i remember the chemi hill leading to the cut all the old factorys ,we had some great times growing up in brownhills walking the canal bank from lichfield road round to ogley then onto the anchor bridge blackberry picking and the old locks it was great and i will never forget it keep up the good work.

chris Morgan
I come from South Wales to the BCN every March / April to join in the annual clean up, its a fascinating area, all the old industry and that. Well done to Phil and the BCNS.

Bob Cooper
I remember playing in the cut down Spon Lane and Bromford Lane in the 40's.Me and a mate pinched a barge one day and our parents and the police found us poling it towards Bromford Lane bridge.We swam and jumped the locks, we'd climb into the steel bridges that carried the railway alongside the cut, we also did this near the Albion Gas Works where we could cross the canal in between the girders and drop incendiary bombs,[ duds] that we had pinched from the Army Dump behind Bromford Lane.I remember also pinching the aeroplane wing fuel tanks from the dump and used them as rafts on the Sinkings [Segs] the outer cover of these tanks was made from a special type of rubber to help prevent fires on the plane, this made fantastic catapult rubber. I'm here in Tasmania now all teary and nostalgic about the cuts, also heard today that the Baggies have been knocked out of the cup by Portsmouth.Ah well.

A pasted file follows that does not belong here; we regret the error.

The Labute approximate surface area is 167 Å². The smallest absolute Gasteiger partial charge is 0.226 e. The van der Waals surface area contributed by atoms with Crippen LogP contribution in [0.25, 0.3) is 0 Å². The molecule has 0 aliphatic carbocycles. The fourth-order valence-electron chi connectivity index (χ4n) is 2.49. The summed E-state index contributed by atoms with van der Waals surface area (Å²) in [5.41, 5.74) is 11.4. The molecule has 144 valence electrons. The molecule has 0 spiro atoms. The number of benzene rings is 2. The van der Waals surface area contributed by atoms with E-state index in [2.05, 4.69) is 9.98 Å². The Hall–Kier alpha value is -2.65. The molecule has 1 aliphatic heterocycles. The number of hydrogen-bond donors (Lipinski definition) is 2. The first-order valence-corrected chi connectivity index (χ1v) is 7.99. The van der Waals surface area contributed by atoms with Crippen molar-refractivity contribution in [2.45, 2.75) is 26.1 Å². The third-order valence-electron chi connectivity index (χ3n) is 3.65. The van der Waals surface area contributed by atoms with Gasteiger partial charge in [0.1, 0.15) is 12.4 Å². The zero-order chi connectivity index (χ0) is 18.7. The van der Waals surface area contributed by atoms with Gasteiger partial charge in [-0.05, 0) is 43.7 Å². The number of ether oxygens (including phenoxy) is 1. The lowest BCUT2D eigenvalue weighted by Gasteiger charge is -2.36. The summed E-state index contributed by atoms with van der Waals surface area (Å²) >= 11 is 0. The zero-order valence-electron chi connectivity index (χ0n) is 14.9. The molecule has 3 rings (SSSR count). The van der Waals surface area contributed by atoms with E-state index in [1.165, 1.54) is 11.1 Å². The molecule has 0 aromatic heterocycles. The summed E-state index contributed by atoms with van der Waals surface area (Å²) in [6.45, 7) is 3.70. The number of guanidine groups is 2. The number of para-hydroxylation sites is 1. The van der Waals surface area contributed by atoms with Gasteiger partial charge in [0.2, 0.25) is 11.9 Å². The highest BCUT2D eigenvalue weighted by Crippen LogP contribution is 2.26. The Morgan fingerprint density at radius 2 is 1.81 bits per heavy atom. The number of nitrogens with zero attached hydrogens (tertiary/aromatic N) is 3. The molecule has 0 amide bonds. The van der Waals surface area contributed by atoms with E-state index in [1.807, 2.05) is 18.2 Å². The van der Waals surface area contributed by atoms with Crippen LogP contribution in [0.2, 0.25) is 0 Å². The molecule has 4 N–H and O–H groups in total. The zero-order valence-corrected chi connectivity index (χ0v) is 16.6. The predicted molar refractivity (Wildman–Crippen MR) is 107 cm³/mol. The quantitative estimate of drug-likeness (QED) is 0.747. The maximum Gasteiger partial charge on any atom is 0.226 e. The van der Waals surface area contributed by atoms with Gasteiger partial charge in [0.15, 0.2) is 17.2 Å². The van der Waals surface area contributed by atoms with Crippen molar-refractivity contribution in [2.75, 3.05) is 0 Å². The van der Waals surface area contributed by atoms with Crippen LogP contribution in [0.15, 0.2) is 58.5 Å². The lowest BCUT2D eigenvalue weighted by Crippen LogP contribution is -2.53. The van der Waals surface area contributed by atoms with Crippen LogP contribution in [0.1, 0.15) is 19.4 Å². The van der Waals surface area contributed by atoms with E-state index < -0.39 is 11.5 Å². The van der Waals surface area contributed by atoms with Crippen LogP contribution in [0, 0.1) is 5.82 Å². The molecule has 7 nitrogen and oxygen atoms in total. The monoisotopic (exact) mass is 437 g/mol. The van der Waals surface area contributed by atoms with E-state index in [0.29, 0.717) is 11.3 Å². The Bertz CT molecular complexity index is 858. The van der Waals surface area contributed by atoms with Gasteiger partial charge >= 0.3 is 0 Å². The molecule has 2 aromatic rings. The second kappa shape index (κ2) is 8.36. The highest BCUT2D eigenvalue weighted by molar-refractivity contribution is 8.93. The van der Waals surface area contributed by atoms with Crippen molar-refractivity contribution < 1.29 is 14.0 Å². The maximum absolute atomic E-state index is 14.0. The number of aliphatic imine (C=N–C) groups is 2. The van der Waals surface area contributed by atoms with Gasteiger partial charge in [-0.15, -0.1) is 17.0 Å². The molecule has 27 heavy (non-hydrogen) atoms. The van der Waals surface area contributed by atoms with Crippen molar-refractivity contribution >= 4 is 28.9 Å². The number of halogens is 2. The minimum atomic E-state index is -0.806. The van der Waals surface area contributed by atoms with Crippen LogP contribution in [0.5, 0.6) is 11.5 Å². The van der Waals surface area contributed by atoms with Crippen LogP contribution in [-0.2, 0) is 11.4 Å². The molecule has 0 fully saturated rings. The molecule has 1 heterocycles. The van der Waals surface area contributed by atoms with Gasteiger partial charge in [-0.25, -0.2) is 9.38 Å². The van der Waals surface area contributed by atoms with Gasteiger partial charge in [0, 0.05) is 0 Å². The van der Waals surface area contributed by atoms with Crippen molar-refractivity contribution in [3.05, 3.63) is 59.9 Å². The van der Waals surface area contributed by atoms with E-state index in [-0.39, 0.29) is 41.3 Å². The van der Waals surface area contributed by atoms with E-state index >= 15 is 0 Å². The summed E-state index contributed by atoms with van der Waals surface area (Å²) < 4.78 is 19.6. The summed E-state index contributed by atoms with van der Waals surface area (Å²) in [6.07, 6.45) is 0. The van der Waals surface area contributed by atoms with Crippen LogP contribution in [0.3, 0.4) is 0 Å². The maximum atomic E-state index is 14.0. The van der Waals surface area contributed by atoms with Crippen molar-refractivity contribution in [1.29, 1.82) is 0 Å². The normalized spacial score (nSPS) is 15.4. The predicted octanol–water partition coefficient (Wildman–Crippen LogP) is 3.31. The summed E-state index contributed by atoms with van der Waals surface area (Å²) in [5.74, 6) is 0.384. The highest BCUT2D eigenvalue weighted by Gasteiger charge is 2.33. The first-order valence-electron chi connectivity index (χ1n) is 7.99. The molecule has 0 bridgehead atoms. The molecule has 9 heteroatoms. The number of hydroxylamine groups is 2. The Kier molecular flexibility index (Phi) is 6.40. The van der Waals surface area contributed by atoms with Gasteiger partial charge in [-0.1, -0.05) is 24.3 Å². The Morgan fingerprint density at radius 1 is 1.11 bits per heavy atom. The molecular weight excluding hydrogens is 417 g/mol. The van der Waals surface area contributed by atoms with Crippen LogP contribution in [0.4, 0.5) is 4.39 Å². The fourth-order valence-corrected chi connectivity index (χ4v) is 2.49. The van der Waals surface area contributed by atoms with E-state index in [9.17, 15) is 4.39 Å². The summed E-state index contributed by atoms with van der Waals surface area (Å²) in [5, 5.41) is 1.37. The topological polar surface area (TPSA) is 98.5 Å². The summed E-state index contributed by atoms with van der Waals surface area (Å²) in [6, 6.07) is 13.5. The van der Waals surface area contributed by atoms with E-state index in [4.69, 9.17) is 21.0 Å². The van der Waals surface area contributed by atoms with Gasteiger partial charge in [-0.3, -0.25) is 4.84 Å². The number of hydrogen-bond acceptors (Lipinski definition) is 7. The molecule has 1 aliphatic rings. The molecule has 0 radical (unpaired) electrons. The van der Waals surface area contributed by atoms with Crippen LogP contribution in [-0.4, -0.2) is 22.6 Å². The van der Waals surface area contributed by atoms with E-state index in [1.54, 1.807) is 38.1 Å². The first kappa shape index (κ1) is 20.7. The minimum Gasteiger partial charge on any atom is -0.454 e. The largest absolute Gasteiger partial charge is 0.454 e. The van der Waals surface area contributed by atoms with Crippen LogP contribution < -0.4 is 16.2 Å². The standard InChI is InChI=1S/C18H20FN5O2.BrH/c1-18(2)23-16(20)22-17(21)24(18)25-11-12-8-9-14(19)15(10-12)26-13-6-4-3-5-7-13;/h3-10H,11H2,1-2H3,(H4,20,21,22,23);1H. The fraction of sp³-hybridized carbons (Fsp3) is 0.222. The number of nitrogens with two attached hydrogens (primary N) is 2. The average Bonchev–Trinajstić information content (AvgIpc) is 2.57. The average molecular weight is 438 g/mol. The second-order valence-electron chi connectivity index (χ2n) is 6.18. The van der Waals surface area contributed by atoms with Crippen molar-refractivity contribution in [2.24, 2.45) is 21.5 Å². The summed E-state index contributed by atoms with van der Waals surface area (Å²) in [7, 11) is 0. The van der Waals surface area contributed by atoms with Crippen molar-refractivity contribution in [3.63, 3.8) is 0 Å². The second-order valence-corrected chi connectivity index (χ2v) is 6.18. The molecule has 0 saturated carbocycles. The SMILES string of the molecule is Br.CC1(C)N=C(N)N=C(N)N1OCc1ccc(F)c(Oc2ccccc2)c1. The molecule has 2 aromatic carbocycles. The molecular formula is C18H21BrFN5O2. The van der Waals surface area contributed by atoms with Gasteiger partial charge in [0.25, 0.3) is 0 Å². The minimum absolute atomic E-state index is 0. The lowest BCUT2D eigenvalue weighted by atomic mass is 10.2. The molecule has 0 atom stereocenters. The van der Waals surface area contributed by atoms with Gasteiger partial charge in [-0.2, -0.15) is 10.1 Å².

Norman Round
I am 86 and I remember as a youngster swimming in the canal at Cinder Road Gornal Wood. The land on the righthand side was used by my grandfather to provide hay and fodder for his cattle kept on a field in Himley Road and I used to help in the gathering at haymaking time.

Stoo
I love the canals and have run them from old hill to stourbridge and never get tired of them, nice to see parts of them are getting decent footpaths to encourage others, The abundance of wildlife and the people along the canals are a pleasure, even some of the young lads playing on makeshift rafts and fishing bring back old memories of may days in Bilston on the Sankey cut

Stan Hasketh
As a kid we played by Lane Head and Bentley sections of the canal with visits to Darlaston section from time to time. Since then I have boated most of the canals in the north of England. A great resource that should be protected. Great to think it will survive.

PATRICIA ROUND